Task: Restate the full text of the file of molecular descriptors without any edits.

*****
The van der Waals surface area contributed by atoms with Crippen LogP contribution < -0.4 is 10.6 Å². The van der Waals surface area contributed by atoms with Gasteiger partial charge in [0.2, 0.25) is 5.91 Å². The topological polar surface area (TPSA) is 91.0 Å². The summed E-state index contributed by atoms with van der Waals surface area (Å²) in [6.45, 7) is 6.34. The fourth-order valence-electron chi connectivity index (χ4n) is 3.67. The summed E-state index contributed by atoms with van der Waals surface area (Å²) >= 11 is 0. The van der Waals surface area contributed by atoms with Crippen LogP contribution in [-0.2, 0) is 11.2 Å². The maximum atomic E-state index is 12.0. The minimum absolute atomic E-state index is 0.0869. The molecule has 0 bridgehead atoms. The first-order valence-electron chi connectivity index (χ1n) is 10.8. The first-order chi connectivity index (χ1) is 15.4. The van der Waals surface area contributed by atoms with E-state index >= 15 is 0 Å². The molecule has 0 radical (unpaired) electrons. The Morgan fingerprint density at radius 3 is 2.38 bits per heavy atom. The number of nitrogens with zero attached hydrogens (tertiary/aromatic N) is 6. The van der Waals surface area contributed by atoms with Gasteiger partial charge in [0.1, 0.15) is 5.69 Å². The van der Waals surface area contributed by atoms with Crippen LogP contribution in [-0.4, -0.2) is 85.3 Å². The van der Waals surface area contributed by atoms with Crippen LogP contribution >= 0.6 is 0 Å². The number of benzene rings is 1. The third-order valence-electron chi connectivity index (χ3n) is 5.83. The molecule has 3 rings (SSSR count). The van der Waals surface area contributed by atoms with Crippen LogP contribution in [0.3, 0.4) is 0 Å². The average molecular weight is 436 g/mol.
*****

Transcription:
The van der Waals surface area contributed by atoms with Crippen LogP contribution < -0.4 is 10.6 Å². The van der Waals surface area contributed by atoms with Gasteiger partial charge in [0.2, 0.25) is 5.91 Å². The topological polar surface area (TPSA) is 91.0 Å². The summed E-state index contributed by atoms with van der Waals surface area (Å²) in [6.45, 7) is 6.34. The fourth-order valence-electron chi connectivity index (χ4n) is 3.67. The summed E-state index contributed by atoms with van der Waals surface area (Å²) >= 11 is 0. The van der Waals surface area contributed by atoms with Crippen LogP contribution in [-0.2, 0) is 11.2 Å². The maximum atomic E-state index is 12.0. The minimum absolute atomic E-state index is 0.0869. The molecule has 0 bridgehead atoms. The first-order valence-electron chi connectivity index (χ1n) is 10.8. The first-order chi connectivity index (χ1) is 15.4. The van der Waals surface area contributed by atoms with E-state index >= 15 is 0 Å². The molecule has 0 radical (unpaired) electrons. The Morgan fingerprint density at radius 3 is 2.38 bits per heavy atom. The number of nitrogens with zero attached hydrogens (tertiary/aromatic N) is 6. The van der Waals surface area contributed by atoms with Gasteiger partial charge in [0.1, 0.15) is 5.69 Å². The van der Waals surface area contributed by atoms with Crippen LogP contribution in [-0.4, -0.2) is 85.3 Å². The van der Waals surface area contributed by atoms with Crippen LogP contribution >= 0.6 is 0 Å². The number of benzene rings is 1. The third-order valence-electron chi connectivity index (χ3n) is 5.83. The molecule has 3 rings (SSSR count). The van der Waals surface area contributed by atoms with Crippen LogP contribution in [0.3, 0.4) is 0 Å². The average molecular weight is 436 g/mol.